Enter a down and out documentary filmmaker named Kyle Freeman. Kyle is offered a large sum of money, a short production schedule, and unprecedented access to ex-cult members by elusive producer Max Solomon. Kyle is tasked with focusing on the disregarded paranormal events surrounding the cult’s activities. As he travels around the globe to various sites of the cult, he’s dragged into the horrifying and ongoing maelstrom of the Temple of the Last days.

This book was highly recommended by my friend. I also found out the author has a pretty strong and devoted following online. I just wasn’t impressed. I found his writing style to be hard to follow in certain areas because he had a strange style of punctuating things. (Which bothered me more than it should have considering my punctuation and grammar aren’t great.) I’d have much rather have no punctuation, ala Cormac McCarthy. Aside from that, I felt that the horror aspects of the book were tired (or maybe better suited for cinema). The creep factors were always being in an abandoned house, no light, and the same supernatural creatures over and over. After an two sections of those events they became pretty yawn worthy. It was obvious to me that the author had researched guerrilla documentary making before writing the book. I think is an excellent thing to do and can add a depth of realness to a book, but I felt like it was over done in Last Days. There was way too much ink wasted on describing lighting, shadows, capturing audio, and camera angles. It just didn’t move the story further along or add any real depth to the descriptions. Finally, the climax of the book felt like the author got bored and decided to wrap things up as quickly as possible.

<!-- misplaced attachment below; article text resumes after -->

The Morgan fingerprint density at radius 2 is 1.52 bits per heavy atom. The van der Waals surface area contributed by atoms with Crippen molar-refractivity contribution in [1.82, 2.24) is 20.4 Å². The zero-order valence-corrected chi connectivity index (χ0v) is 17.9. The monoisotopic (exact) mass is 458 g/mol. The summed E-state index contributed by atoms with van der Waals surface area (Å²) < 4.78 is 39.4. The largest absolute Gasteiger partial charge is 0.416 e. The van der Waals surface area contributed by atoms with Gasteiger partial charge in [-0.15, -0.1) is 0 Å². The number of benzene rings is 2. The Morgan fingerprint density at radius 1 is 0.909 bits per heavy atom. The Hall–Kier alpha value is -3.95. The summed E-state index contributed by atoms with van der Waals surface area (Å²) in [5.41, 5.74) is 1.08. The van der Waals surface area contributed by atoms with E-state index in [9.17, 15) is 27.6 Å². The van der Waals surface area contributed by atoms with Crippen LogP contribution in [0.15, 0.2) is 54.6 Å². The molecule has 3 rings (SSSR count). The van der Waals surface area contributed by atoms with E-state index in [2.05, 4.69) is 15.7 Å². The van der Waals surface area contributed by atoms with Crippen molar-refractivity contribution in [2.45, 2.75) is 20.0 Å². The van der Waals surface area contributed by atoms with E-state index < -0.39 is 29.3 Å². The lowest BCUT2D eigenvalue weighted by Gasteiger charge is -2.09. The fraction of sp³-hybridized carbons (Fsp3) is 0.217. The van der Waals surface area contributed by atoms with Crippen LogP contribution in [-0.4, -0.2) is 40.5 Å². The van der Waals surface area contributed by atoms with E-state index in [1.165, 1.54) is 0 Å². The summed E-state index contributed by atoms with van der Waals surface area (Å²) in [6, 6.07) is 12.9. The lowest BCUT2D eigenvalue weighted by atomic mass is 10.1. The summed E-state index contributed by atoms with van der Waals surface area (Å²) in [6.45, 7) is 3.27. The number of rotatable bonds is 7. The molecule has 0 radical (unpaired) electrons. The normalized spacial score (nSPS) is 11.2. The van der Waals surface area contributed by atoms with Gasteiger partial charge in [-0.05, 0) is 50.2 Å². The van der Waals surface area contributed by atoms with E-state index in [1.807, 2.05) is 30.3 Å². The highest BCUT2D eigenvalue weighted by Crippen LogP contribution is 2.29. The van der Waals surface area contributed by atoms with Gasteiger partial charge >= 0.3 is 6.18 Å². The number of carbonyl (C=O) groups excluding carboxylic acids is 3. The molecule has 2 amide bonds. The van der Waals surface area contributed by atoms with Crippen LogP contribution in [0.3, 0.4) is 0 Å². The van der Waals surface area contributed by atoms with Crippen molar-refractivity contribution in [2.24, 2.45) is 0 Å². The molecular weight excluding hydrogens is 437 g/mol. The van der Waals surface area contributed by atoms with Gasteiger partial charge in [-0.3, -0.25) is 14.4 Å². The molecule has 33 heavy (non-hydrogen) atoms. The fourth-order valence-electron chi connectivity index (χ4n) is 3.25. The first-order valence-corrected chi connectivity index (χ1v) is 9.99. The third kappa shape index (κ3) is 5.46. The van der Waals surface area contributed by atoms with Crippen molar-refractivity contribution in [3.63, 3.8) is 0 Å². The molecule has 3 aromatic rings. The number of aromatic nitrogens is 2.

That said, if you are into the macabre, like me, and can appreciate a murderous cult then there is still enough to keep you turning pages. Despite it’s flaws I never entertained the thought of putting the book down. I thought it was fun to see the fingerprints of some of America’s most notorious groups woven throughout the story. If you’re a fan of the horror genre you may well be able to look past this book’s flaws and really enjoy it, but in the end it just was something I could have skipped. ( )
  erlenmeyer316 | Sep 21, 2015 |
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Epigraph
I have watched her sometimes away off in the open country, creeping as fast as a cloud shadow in a high wind. Charlotte Perkins Gilman, The Yellow Wallpaper
Dedication
For mom, dad, my brother, Simon, and sister, Melissa. The best kind of family.
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And the woman could hear those old friends moving in the distant, and not so distant rooms of her home.
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Filmmaker Kyle Freeman is shooting a documentary on the cult The Temple of Last Days, whose members had all been murdered thirty years before. When Kyle interviews those involved in the case, those who haven't broken silence in decades, a series of uncanny events plague the shoots. Troubling out-of-body experiences, nocturnal visitations, the sudden demise of their interviewees, and the discovery of ghastly artifacts make Kyle question what exactly it is the cult has awoken...as well as its interest in him.… (more)